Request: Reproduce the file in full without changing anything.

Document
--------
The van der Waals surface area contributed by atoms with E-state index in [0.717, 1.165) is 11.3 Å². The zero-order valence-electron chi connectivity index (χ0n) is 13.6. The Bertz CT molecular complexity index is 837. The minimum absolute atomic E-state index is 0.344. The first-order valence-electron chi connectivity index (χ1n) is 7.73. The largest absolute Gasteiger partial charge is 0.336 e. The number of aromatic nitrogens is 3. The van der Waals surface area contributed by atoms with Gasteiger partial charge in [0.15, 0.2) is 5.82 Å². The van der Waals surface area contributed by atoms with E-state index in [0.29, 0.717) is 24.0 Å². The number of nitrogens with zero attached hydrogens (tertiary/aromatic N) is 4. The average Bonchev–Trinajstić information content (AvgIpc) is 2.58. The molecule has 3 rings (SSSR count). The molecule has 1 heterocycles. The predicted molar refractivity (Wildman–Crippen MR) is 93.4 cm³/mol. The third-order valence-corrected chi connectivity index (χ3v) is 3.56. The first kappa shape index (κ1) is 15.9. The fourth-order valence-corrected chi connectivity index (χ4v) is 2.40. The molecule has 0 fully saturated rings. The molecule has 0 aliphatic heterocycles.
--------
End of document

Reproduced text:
The van der Waals surface area contributed by atoms with E-state index in [0.717, 1.165) is 11.3 Å². The zero-order valence-electron chi connectivity index (χ0n) is 13.6. The Bertz CT molecular complexity index is 837. The minimum absolute atomic E-state index is 0.344. The first-order valence-electron chi connectivity index (χ1n) is 7.73. The largest absolute Gasteiger partial charge is 0.336 e. The number of aromatic nitrogens is 3. The van der Waals surface area contributed by atoms with Gasteiger partial charge in [0.15, 0.2) is 5.82 Å². The van der Waals surface area contributed by atoms with E-state index in [0.29, 0.717) is 24.0 Å². The number of nitrogens with zero attached hydrogens (tertiary/aromatic N) is 4. The average Bonchev–Trinajstić information content (AvgIpc) is 2.58. The molecule has 3 rings (SSSR count). The molecule has 1 heterocycles. The predicted molar refractivity (Wildman–Crippen MR) is 93.4 cm³/mol. The third-order valence-corrected chi connectivity index (χ3v) is 3.56. The first kappa shape index (κ1) is 15.9. The fourth-order valence-corrected chi connectivity index (χ4v) is 2.40. The molecule has 0 fully saturated rings. The molecule has 0 aliphatic heterocycles.